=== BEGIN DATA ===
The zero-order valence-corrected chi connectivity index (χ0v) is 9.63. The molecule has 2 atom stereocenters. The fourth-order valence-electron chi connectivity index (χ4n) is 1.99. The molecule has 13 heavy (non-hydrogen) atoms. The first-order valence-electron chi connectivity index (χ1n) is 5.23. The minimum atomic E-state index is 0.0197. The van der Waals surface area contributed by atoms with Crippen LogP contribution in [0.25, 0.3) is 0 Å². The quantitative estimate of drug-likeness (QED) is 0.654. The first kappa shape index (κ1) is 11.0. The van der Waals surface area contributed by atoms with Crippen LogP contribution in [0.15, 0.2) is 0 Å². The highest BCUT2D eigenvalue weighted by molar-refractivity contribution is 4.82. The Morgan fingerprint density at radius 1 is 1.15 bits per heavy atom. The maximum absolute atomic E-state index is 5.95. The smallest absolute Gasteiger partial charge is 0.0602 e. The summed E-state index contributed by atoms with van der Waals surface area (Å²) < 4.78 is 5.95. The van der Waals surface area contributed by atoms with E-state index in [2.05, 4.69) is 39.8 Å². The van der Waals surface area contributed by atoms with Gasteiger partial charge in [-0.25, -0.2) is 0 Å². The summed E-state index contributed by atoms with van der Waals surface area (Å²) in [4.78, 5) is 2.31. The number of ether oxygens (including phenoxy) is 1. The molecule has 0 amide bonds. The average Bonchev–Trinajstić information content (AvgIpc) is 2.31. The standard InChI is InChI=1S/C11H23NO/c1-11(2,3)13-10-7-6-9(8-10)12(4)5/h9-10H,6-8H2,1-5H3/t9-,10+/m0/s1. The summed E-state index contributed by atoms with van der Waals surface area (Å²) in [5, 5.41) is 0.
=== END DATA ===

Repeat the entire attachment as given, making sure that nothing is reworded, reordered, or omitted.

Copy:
The zero-order valence-corrected chi connectivity index (χ0v) is 9.63. The molecule has 2 atom stereocenters. The fourth-order valence-electron chi connectivity index (χ4n) is 1.99. The molecule has 13 heavy (non-hydrogen) atoms. The first-order valence-electron chi connectivity index (χ1n) is 5.23. The minimum atomic E-state index is 0.0197. The van der Waals surface area contributed by atoms with Crippen LogP contribution in [0.25, 0.3) is 0 Å². The quantitative estimate of drug-likeness (QED) is 0.654. The first kappa shape index (κ1) is 11.0. The van der Waals surface area contributed by atoms with Crippen LogP contribution in [0.15, 0.2) is 0 Å². The highest BCUT2D eigenvalue weighted by molar-refractivity contribution is 4.82. The Morgan fingerprint density at radius 1 is 1.15 bits per heavy atom. The maximum absolute atomic E-state index is 5.95. The smallest absolute Gasteiger partial charge is 0.0602 e. The summed E-state index contributed by atoms with van der Waals surface area (Å²) < 4.78 is 5.95. The van der Waals surface area contributed by atoms with E-state index in [2.05, 4.69) is 39.8 Å². The van der Waals surface area contributed by atoms with Gasteiger partial charge in [-0.25, -0.2) is 0 Å². The summed E-state index contributed by atoms with van der Waals surface area (Å²) in [4.78, 5) is 2.31. The number of ether oxygens (including phenoxy) is 1. The molecule has 0 amide bonds. The average Bonchev–Trinajstić information content (AvgIpc) is 2.31. The standard InChI is InChI=1S/C11H23NO/c1-11(2,3)13-10-7-6-9(8-10)12(4)5/h9-10H,6-8H2,1-5H3/t9-,10+/m0/s1. The summed E-state index contributed by atoms with van der Waals surface area (Å²) in [5, 5.41) is 0.